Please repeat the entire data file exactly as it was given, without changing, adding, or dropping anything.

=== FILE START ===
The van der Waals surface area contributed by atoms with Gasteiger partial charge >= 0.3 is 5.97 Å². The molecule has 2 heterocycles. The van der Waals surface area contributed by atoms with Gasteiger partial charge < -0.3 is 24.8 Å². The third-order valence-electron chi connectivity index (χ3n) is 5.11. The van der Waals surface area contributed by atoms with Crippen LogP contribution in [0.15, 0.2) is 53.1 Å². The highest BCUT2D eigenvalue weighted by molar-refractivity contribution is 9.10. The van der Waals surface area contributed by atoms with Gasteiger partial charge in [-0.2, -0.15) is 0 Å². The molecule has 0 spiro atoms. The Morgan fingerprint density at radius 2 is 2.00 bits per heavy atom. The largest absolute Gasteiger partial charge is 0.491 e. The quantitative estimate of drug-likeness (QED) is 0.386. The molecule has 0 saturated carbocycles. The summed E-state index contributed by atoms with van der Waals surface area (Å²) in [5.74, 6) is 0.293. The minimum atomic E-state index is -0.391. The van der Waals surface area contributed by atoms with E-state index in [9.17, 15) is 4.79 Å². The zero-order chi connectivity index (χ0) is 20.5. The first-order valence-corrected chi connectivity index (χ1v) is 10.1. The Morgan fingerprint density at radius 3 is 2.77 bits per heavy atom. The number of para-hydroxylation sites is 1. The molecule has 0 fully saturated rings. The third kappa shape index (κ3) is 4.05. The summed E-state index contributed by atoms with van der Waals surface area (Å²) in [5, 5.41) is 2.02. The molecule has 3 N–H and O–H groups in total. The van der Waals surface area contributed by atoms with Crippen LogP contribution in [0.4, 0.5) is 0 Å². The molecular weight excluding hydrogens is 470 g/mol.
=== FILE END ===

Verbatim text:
The van der Waals surface area contributed by atoms with Gasteiger partial charge >= 0.3 is 5.97 Å². The molecule has 2 heterocycles. The van der Waals surface area contributed by atoms with Gasteiger partial charge < -0.3 is 24.8 Å². The third-order valence-electron chi connectivity index (χ3n) is 5.11. The van der Waals surface area contributed by atoms with Crippen LogP contribution in [0.15, 0.2) is 53.1 Å². The highest BCUT2D eigenvalue weighted by molar-refractivity contribution is 9.10. The van der Waals surface area contributed by atoms with Gasteiger partial charge in [-0.2, -0.15) is 0 Å². The molecule has 0 spiro atoms. The Morgan fingerprint density at radius 2 is 2.00 bits per heavy atom. The largest absolute Gasteiger partial charge is 0.491 e. The quantitative estimate of drug-likeness (QED) is 0.386. The molecule has 0 saturated carbocycles. The summed E-state index contributed by atoms with van der Waals surface area (Å²) in [5.74, 6) is 0.293. The minimum atomic E-state index is -0.391. The van der Waals surface area contributed by atoms with E-state index in [9.17, 15) is 4.79 Å². The zero-order chi connectivity index (χ0) is 20.5. The first-order valence-corrected chi connectivity index (χ1v) is 10.1. The Morgan fingerprint density at radius 3 is 2.77 bits per heavy atom. The number of para-hydroxylation sites is 1. The molecule has 0 fully saturated rings. The third kappa shape index (κ3) is 4.05. The summed E-state index contributed by atoms with van der Waals surface area (Å²) in [5, 5.41) is 2.02. The molecule has 3 N–H and O–H groups in total. The van der Waals surface area contributed by atoms with Crippen LogP contribution in [0.4, 0.5) is 0 Å². The molecular weight excluding hydrogens is 470 g/mol.